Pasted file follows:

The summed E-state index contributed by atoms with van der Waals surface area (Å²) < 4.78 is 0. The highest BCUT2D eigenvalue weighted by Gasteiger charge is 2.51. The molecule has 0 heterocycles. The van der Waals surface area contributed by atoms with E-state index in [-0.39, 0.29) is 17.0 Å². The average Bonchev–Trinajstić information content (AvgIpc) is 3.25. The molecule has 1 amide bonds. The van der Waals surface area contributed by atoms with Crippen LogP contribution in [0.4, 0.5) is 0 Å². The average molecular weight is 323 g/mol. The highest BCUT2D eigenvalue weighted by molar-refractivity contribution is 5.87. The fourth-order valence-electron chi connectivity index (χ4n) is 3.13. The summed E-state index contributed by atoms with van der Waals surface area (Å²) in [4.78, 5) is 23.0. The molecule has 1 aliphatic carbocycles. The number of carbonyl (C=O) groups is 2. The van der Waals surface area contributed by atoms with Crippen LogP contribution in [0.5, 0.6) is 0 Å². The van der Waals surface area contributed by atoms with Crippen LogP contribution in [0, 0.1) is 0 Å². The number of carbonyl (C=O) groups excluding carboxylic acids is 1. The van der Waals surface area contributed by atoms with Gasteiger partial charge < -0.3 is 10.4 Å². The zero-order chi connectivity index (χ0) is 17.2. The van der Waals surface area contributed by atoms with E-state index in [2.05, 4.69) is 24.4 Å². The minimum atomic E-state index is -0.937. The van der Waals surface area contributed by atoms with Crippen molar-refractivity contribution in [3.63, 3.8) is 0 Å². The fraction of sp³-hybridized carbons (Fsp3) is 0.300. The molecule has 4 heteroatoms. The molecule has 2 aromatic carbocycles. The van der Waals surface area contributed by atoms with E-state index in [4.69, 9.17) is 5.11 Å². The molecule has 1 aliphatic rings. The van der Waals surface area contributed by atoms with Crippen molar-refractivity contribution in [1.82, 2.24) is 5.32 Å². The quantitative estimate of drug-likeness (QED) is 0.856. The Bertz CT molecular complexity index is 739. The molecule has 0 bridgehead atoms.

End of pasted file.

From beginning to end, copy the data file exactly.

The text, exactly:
The summed E-state index contributed by atoms with van der Waals surface area (Å²) < 4.78 is 0. The highest BCUT2D eigenvalue weighted by Gasteiger charge is 2.51. The molecule has 0 heterocycles. The van der Waals surface area contributed by atoms with E-state index in [-0.39, 0.29) is 17.0 Å². The average Bonchev–Trinajstić information content (AvgIpc) is 3.25. The molecule has 1 amide bonds. The van der Waals surface area contributed by atoms with Crippen LogP contribution in [0.4, 0.5) is 0 Å². The average molecular weight is 323 g/mol. The highest BCUT2D eigenvalue weighted by molar-refractivity contribution is 5.87. The fourth-order valence-electron chi connectivity index (χ4n) is 3.13. The summed E-state index contributed by atoms with van der Waals surface area (Å²) in [4.78, 5) is 23.0. The molecule has 1 aliphatic carbocycles. The number of carbonyl (C=O) groups is 2. The van der Waals surface area contributed by atoms with Crippen LogP contribution in [0.5, 0.6) is 0 Å². The van der Waals surface area contributed by atoms with Crippen LogP contribution in [0, 0.1) is 0 Å². The number of carbonyl (C=O) groups excluding carboxylic acids is 1. The van der Waals surface area contributed by atoms with Gasteiger partial charge < -0.3 is 10.4 Å². The zero-order chi connectivity index (χ0) is 17.2. The van der Waals surface area contributed by atoms with E-state index in [2.05, 4.69) is 24.4 Å². The minimum atomic E-state index is -0.937. The van der Waals surface area contributed by atoms with Crippen molar-refractivity contribution in [3.63, 3.8) is 0 Å². The fraction of sp³-hybridized carbons (Fsp3) is 0.300. The molecule has 4 heteroatoms. The molecule has 2 aromatic carbocycles. The van der Waals surface area contributed by atoms with E-state index in [4.69, 9.17) is 5.11 Å². The molecule has 1 aliphatic rings. The van der Waals surface area contributed by atoms with Crippen molar-refractivity contribution in [1.82, 2.24) is 5.32 Å². The quantitative estimate of drug-likeness (QED) is 0.856. The Bertz CT molecular complexity index is 739. The molecule has 0 bridgehead atoms.